A dive into the PE file format - PE file structure - Part 1: Overview
The aim of this post is to provide a basic introduction to the PE file structure without talking about any details.
PE stands for Portable Executable, it’s a file format for executables used in Windows operating systems, it’s based on the
COFF file format (Common Object File Format).
.exe files are PE files, dynamic link libraries (
.dll), Kernel modules (
.srv), Control panel applications (
.cpl) and many others are also PE files.
A PE file is a data structure that holds information necessary for the OS loader to be able to load that executable into memory and execute it.
A typical PE file follows the structure outlined in the following figure:
If we open an executable file with
PE-bear we’ll see the same thing:
Every PE file starts with a 64-bytes-long structure called the DOS header, it’s what makes the PE file an MS-DOS executable.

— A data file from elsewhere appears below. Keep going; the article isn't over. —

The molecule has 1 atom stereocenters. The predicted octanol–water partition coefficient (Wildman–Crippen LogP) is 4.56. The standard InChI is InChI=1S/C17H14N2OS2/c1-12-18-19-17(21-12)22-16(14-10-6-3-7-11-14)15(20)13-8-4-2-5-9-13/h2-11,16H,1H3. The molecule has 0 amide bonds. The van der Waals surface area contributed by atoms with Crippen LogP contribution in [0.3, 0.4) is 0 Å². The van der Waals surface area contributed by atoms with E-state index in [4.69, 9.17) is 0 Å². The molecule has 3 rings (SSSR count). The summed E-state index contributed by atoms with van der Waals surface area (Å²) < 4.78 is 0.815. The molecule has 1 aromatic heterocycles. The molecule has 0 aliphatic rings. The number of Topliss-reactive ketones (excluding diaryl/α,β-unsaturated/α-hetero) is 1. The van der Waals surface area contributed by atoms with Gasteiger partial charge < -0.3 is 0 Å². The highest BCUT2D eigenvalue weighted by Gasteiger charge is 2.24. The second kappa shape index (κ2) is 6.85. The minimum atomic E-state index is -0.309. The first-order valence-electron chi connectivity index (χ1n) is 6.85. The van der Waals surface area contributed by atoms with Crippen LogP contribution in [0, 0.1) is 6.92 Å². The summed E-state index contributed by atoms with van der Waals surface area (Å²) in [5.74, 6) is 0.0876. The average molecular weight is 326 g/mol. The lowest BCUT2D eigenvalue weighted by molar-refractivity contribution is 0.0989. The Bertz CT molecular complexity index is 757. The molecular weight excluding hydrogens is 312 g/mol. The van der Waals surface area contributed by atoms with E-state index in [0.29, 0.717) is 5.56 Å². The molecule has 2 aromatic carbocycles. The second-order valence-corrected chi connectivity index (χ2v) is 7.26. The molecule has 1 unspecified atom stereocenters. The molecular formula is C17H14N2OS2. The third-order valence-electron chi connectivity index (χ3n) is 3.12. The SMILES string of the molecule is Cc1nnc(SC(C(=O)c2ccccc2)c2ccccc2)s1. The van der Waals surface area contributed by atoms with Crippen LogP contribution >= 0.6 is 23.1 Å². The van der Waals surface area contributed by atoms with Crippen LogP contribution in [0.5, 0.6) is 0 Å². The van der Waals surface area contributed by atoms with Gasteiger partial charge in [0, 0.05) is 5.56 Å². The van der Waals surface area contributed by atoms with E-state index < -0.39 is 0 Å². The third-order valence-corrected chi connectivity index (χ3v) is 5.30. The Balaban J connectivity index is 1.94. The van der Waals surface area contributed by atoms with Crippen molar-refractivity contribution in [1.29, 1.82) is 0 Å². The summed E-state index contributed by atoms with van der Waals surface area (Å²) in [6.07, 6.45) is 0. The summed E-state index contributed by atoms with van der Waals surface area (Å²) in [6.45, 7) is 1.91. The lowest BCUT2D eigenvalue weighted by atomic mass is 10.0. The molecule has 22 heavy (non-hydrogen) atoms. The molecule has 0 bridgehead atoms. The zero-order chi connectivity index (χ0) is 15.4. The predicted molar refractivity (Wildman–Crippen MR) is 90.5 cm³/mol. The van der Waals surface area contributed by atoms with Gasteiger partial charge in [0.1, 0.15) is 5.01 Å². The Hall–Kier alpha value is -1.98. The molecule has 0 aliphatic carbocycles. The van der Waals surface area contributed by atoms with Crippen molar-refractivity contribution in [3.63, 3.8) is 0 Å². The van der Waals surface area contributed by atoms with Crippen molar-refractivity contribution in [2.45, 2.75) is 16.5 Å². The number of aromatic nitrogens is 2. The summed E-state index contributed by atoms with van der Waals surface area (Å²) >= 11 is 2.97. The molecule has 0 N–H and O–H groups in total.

After the DOS header comes the DOS stub which is a small MS-DOS 2.0 compatible executable that just prints an error message saying “This program cannot be run in DOS mode” when the program is run in DOS mode.
The NT Headers part contains three main parts:
- PE signature: A 4-byte signature that identifies the file as a PE file.
File Header: A standard
COFFFile Header. It holds some information about the PE file.
Optional Header: The most important header of the NT Headers, its name is the Optional Header because some files like object files don’t have it, however it’s required for image files (files like
.exefiles). This header provides important information to the OS loader.
The section table follows the Optional Header immediately, it is an array of Image Section Headers, there’s a section header for every section in the PE file.
Each header contains information about the section it refers to.
Sections are where the actual contents of the file are stored, these include things like data and resources that the program uses, and also the actual code of the program, there are several sections each one with its own purpose.
In this post we looked at a very basic overview of the PE file structure and talked briefly about the main parts of a PE files.
In the upcoming posts we’ll talk about each one of these parts in much more detail.